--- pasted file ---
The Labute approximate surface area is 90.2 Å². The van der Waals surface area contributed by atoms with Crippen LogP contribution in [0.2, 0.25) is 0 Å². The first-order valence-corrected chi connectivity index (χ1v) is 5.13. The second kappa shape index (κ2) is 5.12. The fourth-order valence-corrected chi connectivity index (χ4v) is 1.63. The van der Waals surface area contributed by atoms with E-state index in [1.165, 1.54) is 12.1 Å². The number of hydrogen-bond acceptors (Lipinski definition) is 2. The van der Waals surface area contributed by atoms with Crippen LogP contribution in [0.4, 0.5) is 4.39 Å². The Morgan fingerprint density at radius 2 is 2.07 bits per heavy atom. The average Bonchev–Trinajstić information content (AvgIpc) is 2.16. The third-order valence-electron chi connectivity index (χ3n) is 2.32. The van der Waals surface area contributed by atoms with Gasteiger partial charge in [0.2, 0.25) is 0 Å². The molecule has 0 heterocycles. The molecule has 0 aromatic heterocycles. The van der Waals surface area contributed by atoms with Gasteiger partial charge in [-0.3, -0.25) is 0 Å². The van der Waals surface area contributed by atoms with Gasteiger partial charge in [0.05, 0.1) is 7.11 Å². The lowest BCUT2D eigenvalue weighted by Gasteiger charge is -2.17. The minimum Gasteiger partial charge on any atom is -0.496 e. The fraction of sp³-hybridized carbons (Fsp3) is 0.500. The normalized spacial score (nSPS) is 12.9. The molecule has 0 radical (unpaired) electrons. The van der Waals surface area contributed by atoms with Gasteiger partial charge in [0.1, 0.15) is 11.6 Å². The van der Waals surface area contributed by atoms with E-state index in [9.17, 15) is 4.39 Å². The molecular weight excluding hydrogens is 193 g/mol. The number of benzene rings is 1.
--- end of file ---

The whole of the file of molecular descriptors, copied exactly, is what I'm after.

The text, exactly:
The Labute approximate surface area is 90.2 Å². The van der Waals surface area contributed by atoms with Crippen LogP contribution in [0.2, 0.25) is 0 Å². The first-order valence-corrected chi connectivity index (χ1v) is 5.13. The second kappa shape index (κ2) is 5.12. The fourth-order valence-corrected chi connectivity index (χ4v) is 1.63. The van der Waals surface area contributed by atoms with E-state index in [1.165, 1.54) is 12.1 Å². The number of hydrogen-bond acceptors (Lipinski definition) is 2. The van der Waals surface area contributed by atoms with Crippen LogP contribution in [0.4, 0.5) is 4.39 Å². The Morgan fingerprint density at radius 2 is 2.07 bits per heavy atom. The average Bonchev–Trinajstić information content (AvgIpc) is 2.16. The third-order valence-electron chi connectivity index (χ3n) is 2.32. The van der Waals surface area contributed by atoms with Gasteiger partial charge in [0.2, 0.25) is 0 Å². The molecule has 0 heterocycles. The molecule has 0 aromatic heterocycles. The van der Waals surface area contributed by atoms with Gasteiger partial charge in [-0.3, -0.25) is 0 Å². The van der Waals surface area contributed by atoms with Gasteiger partial charge in [0.05, 0.1) is 7.11 Å². The lowest BCUT2D eigenvalue weighted by Gasteiger charge is -2.17. The minimum Gasteiger partial charge on any atom is -0.496 e. The fraction of sp³-hybridized carbons (Fsp3) is 0.500. The normalized spacial score (nSPS) is 12.9. The molecule has 0 radical (unpaired) electrons. The van der Waals surface area contributed by atoms with Gasteiger partial charge in [0.1, 0.15) is 11.6 Å². The van der Waals surface area contributed by atoms with E-state index in [9.17, 15) is 4.39 Å². The molecular weight excluding hydrogens is 193 g/mol. The number of benzene rings is 1.